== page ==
NEW YORK–April 10, 2007–Spike Lee and HBO´s epic documentary, "When the Levees Broke: A Requiem in Four Acts," is the centerpiece of a new curriculum package that will be available this fall for high school, college and community educators. The documentary, for which Lee and Sam Pollard recently won the 2006 George Polk Award for Documentary Television, will be accompanied by a multi-disciplinary curriculum guide, "Teaching The Levees: A Curriculum for Democratic Dialogue and Civic Engagement to Accompany the HBO Documentary Film Event," published and distributed by Teachers College Press.
Available free to educators, thanks to a grant from the Rockefeller Foundation, the curriculum package, which includes a complete version of the documentary in a two-disk DVD set and a complementary curriculum guide, can be requested at www.teachingthelevees.com
Lee´s documentary, which debuted on HBO in August 2006, chronicles the experiences of people from diverse backgrounds and socio-economic conditions who endured the harrowing ordeal of living in New Orleans during and after the levees were breached. Through eyewitness accounts and expert commentary, the four-part documentary tells the saga of one of the greatest natural disasters experienced by any region of the country and the failure at all levels of government to respond adequately to the tragedy.
The curriculum was developed by faculty at Teachers College, Columbia University.
"Our schools, colleges and communities often avoid discussions of the complex societal issues of race and class that are raised in Spike Lee´s landmark documentary," said Margaret Smith Crocco, "Teaching The Levees" project leader and professor of social studies and education at Teachers College. "Now, through this groundbreaking documentary and the supporting curriculum guide, educators can stimulate dialogue about these tough issues and help students answer such questions as: ?What kind of a country are we? What kind of a country do we want to be?´"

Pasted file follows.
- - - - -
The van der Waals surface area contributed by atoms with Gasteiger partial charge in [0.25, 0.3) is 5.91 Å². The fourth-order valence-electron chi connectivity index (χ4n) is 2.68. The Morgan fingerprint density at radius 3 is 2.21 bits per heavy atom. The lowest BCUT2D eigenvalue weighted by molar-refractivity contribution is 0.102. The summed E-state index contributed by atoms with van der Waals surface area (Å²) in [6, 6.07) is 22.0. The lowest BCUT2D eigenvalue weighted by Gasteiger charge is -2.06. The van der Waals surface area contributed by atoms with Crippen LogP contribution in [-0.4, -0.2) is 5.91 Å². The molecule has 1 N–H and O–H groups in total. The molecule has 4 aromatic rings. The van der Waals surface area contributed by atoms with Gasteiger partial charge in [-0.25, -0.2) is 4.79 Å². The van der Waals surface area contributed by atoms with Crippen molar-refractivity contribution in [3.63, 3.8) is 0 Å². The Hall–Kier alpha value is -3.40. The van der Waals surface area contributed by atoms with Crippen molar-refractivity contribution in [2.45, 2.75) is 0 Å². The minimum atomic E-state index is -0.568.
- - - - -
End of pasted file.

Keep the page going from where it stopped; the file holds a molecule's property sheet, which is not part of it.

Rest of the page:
The curriculum includes individual chapters on history, media literacy, civics, economics and geography. In addition, the guide provides resources, such as a detailed timeline of the unfolding of Hurricane Katrina and its aftermath, as well as a map of the New Orleans levee system. Each lesson includes thought-provoking discussion questions connected to the stories in the documentary that will help students explore "why" and "how" this tragedy happened, and examine their reactions to the devastating chain of events.
The lessons are aimed at three audiences: high school social studies students, college students in history-related courses, and adult learners in civic, religious and community groups. The documentary, "When the Levees Broke," was rated TV-14 when it was aired by HBO; the curriculum is intended for 11th and 12th grade high school students, college students and adults.
The content of the curriculum can be used in ways that are consistent with national high school social studies standards and can be easily integrated into existing curricula. In addition, resources to support the use of the curriculum–including media content, supplementary educational materials, venues for community sharing and online professional development materials–are available to educators, students and community leaders from the "Teaching The Levees" Web site (www.teachingthelevees.com
"Teaching The Levees" is a collaboration of Teachers College, Columbia University, the Rockefeller Foundation and HBO Documentary Films.
About Teachers College
Teachers College is dedicated to promoting equity in education and overcoming the gap in educational access and achievement between the most and least advantaged groups in this country. Through scholarly programs of teaching, research, and service, the College draws upon the expertise of a diverse community of faculty in education, psychology and health, as well as students and staff from across the country and around the world. For more information about the College, please visit www.tc.columbia.edu
About The Rockefeller Foundation
The Rockefeller Foundation was established in 1913 by John D. Rockefeller, Sr., to "promote the well-being" of humanity by addressing the root causes of serious problems. With assets of more than $3.5 billion, it is one of the nation´s largest private foundations. The Foundation works internationally to expand opportunities for poor and vulnerable people and to help ensure that the benefits of globalization are shared more widely. For more information about the Rockefeller Foundation, contact Associate Communications Director Michael N. Cowan at 212-852-8412 or firstname.lastname@example.org
About Home Box Office, Inc.
Home Box Office, Inc. is the premium television programming subsidiary of Time Warner Inc., providing two 24-hour premium television services, HBO and Cinemax. Together, both networks reach approximately 40 million subscribers in the United States via cable and satellite delivery. Home Box Office´s international joint ventures bring HBO branded services to more than 50 countries around the globe.
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